Before and After Mt. Pisgah -- Part 5
by Clare B. Christensen
Five Years in Iowa
When spring came to the saints in Iowa and Council Bluffs, “April conference at Winter Quarters was cut short. It had been planned to send as the first company just 144 select men to the Great Basin. Those plans were altered by circumstance. One man was sick. Three women and two children were permitted to go. A second company of whole families was to follow. F. Walter Cox had hoped to go in the second company but Brigham Young assigned Cox the job of inspecting wagons. No wagon was to start on the westward journey without Cox’s okay. (pp. 138-139)
Walter Cox’s willingness to follow the prophet meant that he and his families remained in Iowa until 1852.
“An ordinance was passed in Mills County against polygamy.” One man when confronted with problems from the law, disowned at least two of his wives.
F. Walter Cox began to suffer persecution. In the fall , he was summoned into court. He was told that it was not lawful for him to keep his two younger wives. Polygamy was a religious practice. F. Walter’s grandfather had fought in the Revolutionary War for religious freedom. Being an able speaker, he no doubt told the court so. He said, ‘I will never desert those two girls, so help me!’ Seeing his firmess, they agreed to leave him unmolested if he would move Cordelia and Jemima out of Mills County on or before January 15th. He went in search of a place for them to live. The only place that he was able to find was a deserted cabin in Carterville Pottawattami County.
“In compliance with his agreement, very early on the morning of January 15th, he loaded his wagon with provisions and some household things and hitched his team of oxen to it. Into the wagon were bundled Jemima, Cordelia and their five child, three years old and under. They began the journey toward Carterville, twenty-five miles away. The early morning was cold and they thought that they would freeze but after the sun came up it began to thaw and they were a bit warmer. It took them until nine o’clock that night to reach their destination.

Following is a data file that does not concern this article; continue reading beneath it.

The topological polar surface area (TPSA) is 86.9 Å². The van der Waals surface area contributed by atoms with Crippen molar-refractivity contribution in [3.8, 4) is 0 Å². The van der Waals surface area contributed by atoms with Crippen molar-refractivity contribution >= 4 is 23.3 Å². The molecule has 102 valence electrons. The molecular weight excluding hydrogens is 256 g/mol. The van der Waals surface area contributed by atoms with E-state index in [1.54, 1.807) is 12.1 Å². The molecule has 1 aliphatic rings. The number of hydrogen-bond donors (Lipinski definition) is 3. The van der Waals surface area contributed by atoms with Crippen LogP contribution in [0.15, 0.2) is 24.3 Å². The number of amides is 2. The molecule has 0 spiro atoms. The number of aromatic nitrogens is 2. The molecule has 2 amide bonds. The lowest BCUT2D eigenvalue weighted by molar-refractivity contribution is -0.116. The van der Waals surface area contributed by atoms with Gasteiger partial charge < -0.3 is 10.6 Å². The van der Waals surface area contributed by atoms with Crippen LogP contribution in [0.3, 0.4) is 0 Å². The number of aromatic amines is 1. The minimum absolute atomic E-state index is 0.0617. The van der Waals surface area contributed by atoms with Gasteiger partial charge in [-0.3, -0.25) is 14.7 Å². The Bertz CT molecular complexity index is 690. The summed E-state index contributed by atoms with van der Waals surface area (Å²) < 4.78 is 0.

“The building was not more than fourteen feet square. It was shingled with split timber about three feet long. It had one four light window. He hastily fixed it as comfortable as possible spreading straw for beds. That was how they spent the first night. The place had been used as a stable. In the morning, they took up the floor and cleaned under it. Then they washed the boards and put them back. F. Walter made shelves by using split timber for boards. Those he laid on pegs driven into the walls. His brother Amos Cox brought a stove for them. Across the end of the room, F. Walter built bunk beds. He used a pole across the room with a crotched stick. He made more split timber for slats upon which they put their straw mattresses. F. Walter cut some wood for a fuel supply and arranged with a neighbor man to cut more for them. F. Walter returned to Silver Creek to continue his preparations for the westward journey.
“The practice of plural marriage was new to the Latter-day Saints. Few were thoroughly convinced of its truthfulness. Fewer still, had a burning testimony of it. Among those not sure was Cordelia. One night she went to bed gloomy and depressed to the extent that she felt it was for her children only that she cared to live. She cried herself to sleep. She dreamed that there was to be a meeting and she went to it. The congregation was large. President Young spoke. He said that there would be a spirit go around the congregation to whisper comfort in the ear of everyone. Cordelia said, ‘It came to me -- that spirit -- and said to me, ‘don’t ever change your marriage conditions or wish it otherwise, for you are better of (as you are) than thousands of others’.’ It had been promised in her patriarchal blessing that, ‘The Lord by the power of His Spirit shall whisper unto thee comforting words.’ That dream was such a comfort to Cordelia that she never afterward had a doubt that plural marriage was right.
“They soon ran short on the wood that Walter had cut for fuel. Cordelia left the heavily pregnant Jemima with the children and made her way through the snow to the man who had promised to cut more for them. Walter had left them with a ow to keep them in milk. The cow took sick and they thought for a time they would lose her but she recovered.
“February passed. Walter Cox had promised to return but had been delayed. Jemima’s time had arrived. They needed help. Night came upon them. There was no one to go to but God. Cordelia said, ‘When it was bedtime we knelt down in humble prayer.‘ Soon a knock came at the door. They asked who was there. A woman’s voice answered, ‘a friend.‘ They opened the door and a strange woman entered. She was fully prepared with all the necessary things. There in the lonely cabin in the night of February 29th, 1852, Ester Philena Cox was born to Jemima. When the ‘kind woman’ had finihsed taking care of the new born babe and the mother, she departed. When F. Walter Cox arrived about three days later, all was well. He searched and inquired about the neighborhood to find the woman who had befriended them, but no one knew of a woman of that description.
“‘There are some experiences in life almost too sacred to tell’ -- those were the words of the writer’s mother [Maud Driggs Christensen] when she told the story to him. Maud had heard the story first hand from Cordelia.” (pp. 183-185)